Wednesday, June 22, 2016

"At public schools all parents have the same choices, supposedly," Barnwell added. "But ours are false choices."READ MORE

Monday, June 13, 2016

It's no secret that the New York City public schools are deeply segregated. Throughout the five boroughs, most black and Latino students attend schools where they are the overwhelming majority, according to both a much-cited 2014 UCLA study and more current city data. Beyond the social implications of racial and ethnic segregation, there is inequity: most of the predominantly black and Latino schools have high concentrations of low-income students, fewer highly qualified teachers and lower test scores.
In recent years, pockets of New Yorkers have proposed new solutions to counteract the divides that have gotten worse in the last decade...
Of the ideas concerned with changing school admission rules, the most ambitious involves an entire school district, District 1, which includes the East Village, part of Chinatown and the Lower East Side...
Parent leaders in District 1 are hoping to win approval from Schools Chancellor Carmen Fariña to try a new form of admissions. Their goal is to prevent schools from enrolling too many poor and at-risk children, by bringing in kids from higher income levels, too. Various studies have shown kids from low-income families do better academically when they're mixed with wealthier peers.
To accomplish this, District 1 has proposed an admissions system called controlled choice that's still being finalized. It's been used in Cambridge, Massachusetts, as well as other cities around the country. Parents rank their preferred schools. The city would then consider whether their children qualify for free or reduced priced lunch when assigning incoming kindergarten students to every school. Read More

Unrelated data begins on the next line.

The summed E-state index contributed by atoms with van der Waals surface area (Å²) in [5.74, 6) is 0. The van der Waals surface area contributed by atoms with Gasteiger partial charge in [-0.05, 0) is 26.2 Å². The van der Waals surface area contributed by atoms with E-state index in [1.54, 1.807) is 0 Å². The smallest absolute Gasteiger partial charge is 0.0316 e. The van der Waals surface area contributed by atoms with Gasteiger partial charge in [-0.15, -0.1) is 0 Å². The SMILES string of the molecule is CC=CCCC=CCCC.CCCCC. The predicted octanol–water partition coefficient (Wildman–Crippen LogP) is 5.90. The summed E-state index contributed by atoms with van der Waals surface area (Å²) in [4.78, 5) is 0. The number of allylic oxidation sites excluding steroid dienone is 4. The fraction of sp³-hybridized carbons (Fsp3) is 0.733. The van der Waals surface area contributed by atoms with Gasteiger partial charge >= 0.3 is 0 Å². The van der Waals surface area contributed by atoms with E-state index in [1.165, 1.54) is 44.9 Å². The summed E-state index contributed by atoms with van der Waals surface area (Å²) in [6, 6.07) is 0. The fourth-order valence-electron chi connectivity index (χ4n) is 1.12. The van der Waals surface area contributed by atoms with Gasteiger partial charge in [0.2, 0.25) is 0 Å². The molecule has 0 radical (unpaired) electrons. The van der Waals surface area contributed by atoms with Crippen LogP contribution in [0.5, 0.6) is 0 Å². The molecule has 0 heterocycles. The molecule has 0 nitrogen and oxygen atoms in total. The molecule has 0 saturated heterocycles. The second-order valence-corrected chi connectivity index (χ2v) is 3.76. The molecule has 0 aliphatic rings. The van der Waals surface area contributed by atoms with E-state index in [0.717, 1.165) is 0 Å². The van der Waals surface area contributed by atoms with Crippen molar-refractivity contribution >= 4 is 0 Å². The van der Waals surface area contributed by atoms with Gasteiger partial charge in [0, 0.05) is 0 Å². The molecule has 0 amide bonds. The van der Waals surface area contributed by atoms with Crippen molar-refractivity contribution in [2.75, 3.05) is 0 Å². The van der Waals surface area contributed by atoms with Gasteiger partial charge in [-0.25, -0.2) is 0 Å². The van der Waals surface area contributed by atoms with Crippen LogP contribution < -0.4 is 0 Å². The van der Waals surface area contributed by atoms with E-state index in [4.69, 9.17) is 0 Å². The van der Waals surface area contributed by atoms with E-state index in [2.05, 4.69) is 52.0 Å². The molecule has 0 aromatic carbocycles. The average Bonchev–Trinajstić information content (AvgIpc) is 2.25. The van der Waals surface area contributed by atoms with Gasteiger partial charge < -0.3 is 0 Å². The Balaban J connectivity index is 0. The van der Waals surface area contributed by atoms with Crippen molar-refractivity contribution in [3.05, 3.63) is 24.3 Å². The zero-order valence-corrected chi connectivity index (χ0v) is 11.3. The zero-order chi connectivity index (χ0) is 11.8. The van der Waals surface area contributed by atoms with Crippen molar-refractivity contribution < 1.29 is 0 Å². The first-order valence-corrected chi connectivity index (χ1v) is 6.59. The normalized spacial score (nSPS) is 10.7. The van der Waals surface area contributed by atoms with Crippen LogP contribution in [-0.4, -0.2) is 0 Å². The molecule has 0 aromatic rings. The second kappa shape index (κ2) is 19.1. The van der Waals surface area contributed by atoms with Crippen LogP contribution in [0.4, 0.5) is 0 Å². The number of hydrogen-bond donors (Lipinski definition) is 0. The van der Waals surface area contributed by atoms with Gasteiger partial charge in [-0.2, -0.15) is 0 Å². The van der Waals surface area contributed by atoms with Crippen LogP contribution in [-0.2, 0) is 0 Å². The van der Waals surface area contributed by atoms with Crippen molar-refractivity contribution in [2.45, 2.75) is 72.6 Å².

Integration was transformative for my husband and me. Yet the idea of placing our daughter in one of the small number of integrated schools troubled me. These schools are disproportionately white and serve the middle and upper middle classes, with a smattering of poor black and Latino students to create “diversity.”
In a city where white children are only 15 percent of the more than one million public-school students, half of them are clustered in just 11 percent of the schools, which not coincidentally include many of the city’s top performers. Part of what makes those schools desirable to white parents, aside from the academics, is that they have some students of color, but not too many. This carefully curated integration, the kind that allows many white parents to boast that their children’s public schools look like the United Nations, comes at a steep cost for the rest of the city’s black and Latino children. Read More
The Upper West Side is a district of stark class divisions: While less than 10 percent of the students at some middle schools come from low-income families, nearly 100 percent do at others.
But now, the local superintendent has a proposal meant to narrow the divides in District 3, which also includes southern Harlem.
The plan, which Superintendent Ilene Altschul has recently floated to some principals and the district’s education council, is for each middle school to enroll at least 30 percent low-income students.  Read More
It started as a fairly simple proposition: There were two schools on the Upper West Side of Manhattan, one overcrowded, the other underused. The city’s Education Department proposed to redraw the schools’ attendance zone so that some blocks assigned to the crowded school would be shifted to the emptier one.
But while most of the children at the crowded school, Public School 199, are middle class and white, most of the children at the other school, P.S. 191, are poor, and black or Hispanic. Read More